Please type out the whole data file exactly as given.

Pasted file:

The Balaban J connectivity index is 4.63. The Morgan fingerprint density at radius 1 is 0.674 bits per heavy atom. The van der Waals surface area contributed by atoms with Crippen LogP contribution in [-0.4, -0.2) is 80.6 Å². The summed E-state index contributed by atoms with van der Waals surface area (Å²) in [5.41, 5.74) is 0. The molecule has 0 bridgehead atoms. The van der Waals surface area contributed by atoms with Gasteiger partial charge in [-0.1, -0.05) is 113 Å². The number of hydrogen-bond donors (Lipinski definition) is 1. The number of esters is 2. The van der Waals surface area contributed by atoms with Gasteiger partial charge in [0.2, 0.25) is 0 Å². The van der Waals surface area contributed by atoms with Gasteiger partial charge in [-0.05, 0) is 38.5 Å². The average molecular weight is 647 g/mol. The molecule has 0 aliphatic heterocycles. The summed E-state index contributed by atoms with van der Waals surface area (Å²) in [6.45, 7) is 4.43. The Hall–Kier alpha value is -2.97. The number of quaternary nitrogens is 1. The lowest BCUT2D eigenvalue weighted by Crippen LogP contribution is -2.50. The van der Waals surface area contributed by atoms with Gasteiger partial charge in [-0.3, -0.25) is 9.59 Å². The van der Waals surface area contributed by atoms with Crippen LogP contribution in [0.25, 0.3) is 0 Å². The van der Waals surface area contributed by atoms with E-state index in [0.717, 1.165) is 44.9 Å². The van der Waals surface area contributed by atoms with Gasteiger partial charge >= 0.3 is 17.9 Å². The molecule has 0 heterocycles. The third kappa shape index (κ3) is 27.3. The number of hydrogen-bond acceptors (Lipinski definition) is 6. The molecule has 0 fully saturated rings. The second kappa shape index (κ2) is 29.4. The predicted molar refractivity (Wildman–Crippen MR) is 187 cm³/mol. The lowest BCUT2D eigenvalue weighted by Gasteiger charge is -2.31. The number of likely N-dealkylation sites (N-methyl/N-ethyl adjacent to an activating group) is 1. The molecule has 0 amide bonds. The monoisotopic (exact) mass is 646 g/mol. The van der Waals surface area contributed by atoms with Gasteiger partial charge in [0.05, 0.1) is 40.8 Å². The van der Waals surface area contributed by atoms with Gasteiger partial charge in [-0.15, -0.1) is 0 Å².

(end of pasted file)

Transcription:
The Balaban J connectivity index is 4.63. The Morgan fingerprint density at radius 1 is 0.674 bits per heavy atom. The van der Waals surface area contributed by atoms with Crippen LogP contribution in [-0.4, -0.2) is 80.6 Å². The summed E-state index contributed by atoms with van der Waals surface area (Å²) in [5.41, 5.74) is 0. The molecule has 0 bridgehead atoms. The van der Waals surface area contributed by atoms with Gasteiger partial charge in [-0.1, -0.05) is 113 Å². The number of hydrogen-bond donors (Lipinski definition) is 1. The number of esters is 2. The van der Waals surface area contributed by atoms with Gasteiger partial charge in [0.2, 0.25) is 0 Å². The van der Waals surface area contributed by atoms with Gasteiger partial charge in [-0.05, 0) is 38.5 Å². The average molecular weight is 647 g/mol. The molecule has 0 aliphatic heterocycles. The summed E-state index contributed by atoms with van der Waals surface area (Å²) in [6.45, 7) is 4.43. The Hall–Kier alpha value is -2.97. The number of quaternary nitrogens is 1. The lowest BCUT2D eigenvalue weighted by Crippen LogP contribution is -2.50. The van der Waals surface area contributed by atoms with Gasteiger partial charge in [-0.3, -0.25) is 9.59 Å². The van der Waals surface area contributed by atoms with Crippen LogP contribution in [0.25, 0.3) is 0 Å². The van der Waals surface area contributed by atoms with E-state index in [0.717, 1.165) is 44.9 Å². The van der Waals surface area contributed by atoms with Gasteiger partial charge >= 0.3 is 17.9 Å². The molecule has 0 heterocycles. The third kappa shape index (κ3) is 27.3. The number of hydrogen-bond acceptors (Lipinski definition) is 6. The molecule has 0 fully saturated rings. The second kappa shape index (κ2) is 29.4. The predicted molar refractivity (Wildman–Crippen MR) is 187 cm³/mol. The lowest BCUT2D eigenvalue weighted by Gasteiger charge is -2.31. The number of likely N-dealkylation sites (N-methyl/N-ethyl adjacent to an activating group) is 1. The molecule has 0 amide bonds. The monoisotopic (exact) mass is 646 g/mol. The van der Waals surface area contributed by atoms with Gasteiger partial charge in [0.05, 0.1) is 40.8 Å². The van der Waals surface area contributed by atoms with Gasteiger partial charge in [-0.15, -0.1) is 0 Å².